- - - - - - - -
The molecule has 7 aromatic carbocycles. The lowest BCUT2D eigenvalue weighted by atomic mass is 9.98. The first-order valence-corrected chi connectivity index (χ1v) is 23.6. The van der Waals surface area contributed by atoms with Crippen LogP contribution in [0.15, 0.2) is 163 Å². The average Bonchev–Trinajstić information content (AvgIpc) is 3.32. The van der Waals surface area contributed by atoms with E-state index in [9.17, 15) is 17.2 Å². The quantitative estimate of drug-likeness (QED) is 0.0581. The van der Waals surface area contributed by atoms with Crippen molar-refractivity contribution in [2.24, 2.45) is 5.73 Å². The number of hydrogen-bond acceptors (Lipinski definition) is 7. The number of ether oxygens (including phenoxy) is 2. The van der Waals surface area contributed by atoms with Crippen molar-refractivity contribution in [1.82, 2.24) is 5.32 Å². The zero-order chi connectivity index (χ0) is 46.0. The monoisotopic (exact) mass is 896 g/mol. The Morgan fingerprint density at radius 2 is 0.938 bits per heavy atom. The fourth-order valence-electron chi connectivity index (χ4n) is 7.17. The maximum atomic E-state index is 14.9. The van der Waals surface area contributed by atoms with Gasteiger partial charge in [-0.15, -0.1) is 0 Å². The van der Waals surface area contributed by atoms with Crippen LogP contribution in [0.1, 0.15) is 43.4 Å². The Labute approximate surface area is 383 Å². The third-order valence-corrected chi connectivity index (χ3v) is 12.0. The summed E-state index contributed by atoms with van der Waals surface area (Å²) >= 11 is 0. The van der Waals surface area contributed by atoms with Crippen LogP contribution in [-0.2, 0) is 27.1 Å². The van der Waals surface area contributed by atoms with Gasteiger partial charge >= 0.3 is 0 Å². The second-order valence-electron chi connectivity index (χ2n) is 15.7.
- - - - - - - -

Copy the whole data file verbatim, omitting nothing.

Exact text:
The molecule has 7 aromatic carbocycles. The lowest BCUT2D eigenvalue weighted by atomic mass is 9.98. The first-order valence-corrected chi connectivity index (χ1v) is 23.6. The van der Waals surface area contributed by atoms with Crippen LogP contribution in [0.15, 0.2) is 163 Å². The average Bonchev–Trinajstić information content (AvgIpc) is 3.32. The van der Waals surface area contributed by atoms with E-state index in [9.17, 15) is 17.2 Å². The quantitative estimate of drug-likeness (QED) is 0.0581. The van der Waals surface area contributed by atoms with Crippen molar-refractivity contribution in [2.24, 2.45) is 5.73 Å². The number of hydrogen-bond acceptors (Lipinski definition) is 7. The number of ether oxygens (including phenoxy) is 2. The van der Waals surface area contributed by atoms with Crippen molar-refractivity contribution in [1.82, 2.24) is 5.32 Å². The zero-order chi connectivity index (χ0) is 46.0. The monoisotopic (exact) mass is 896 g/mol. The Morgan fingerprint density at radius 2 is 0.938 bits per heavy atom. The fourth-order valence-electron chi connectivity index (χ4n) is 7.17. The maximum atomic E-state index is 14.9. The van der Waals surface area contributed by atoms with Gasteiger partial charge in [-0.15, -0.1) is 0 Å². The van der Waals surface area contributed by atoms with Crippen LogP contribution in [0.1, 0.15) is 43.4 Å². The Labute approximate surface area is 383 Å². The third-order valence-corrected chi connectivity index (χ3v) is 12.0. The summed E-state index contributed by atoms with van der Waals surface area (Å²) >= 11 is 0. The van der Waals surface area contributed by atoms with Crippen LogP contribution in [-0.2, 0) is 27.1 Å². The van der Waals surface area contributed by atoms with Gasteiger partial charge >= 0.3 is 0 Å². The second-order valence-electron chi connectivity index (χ2n) is 15.7.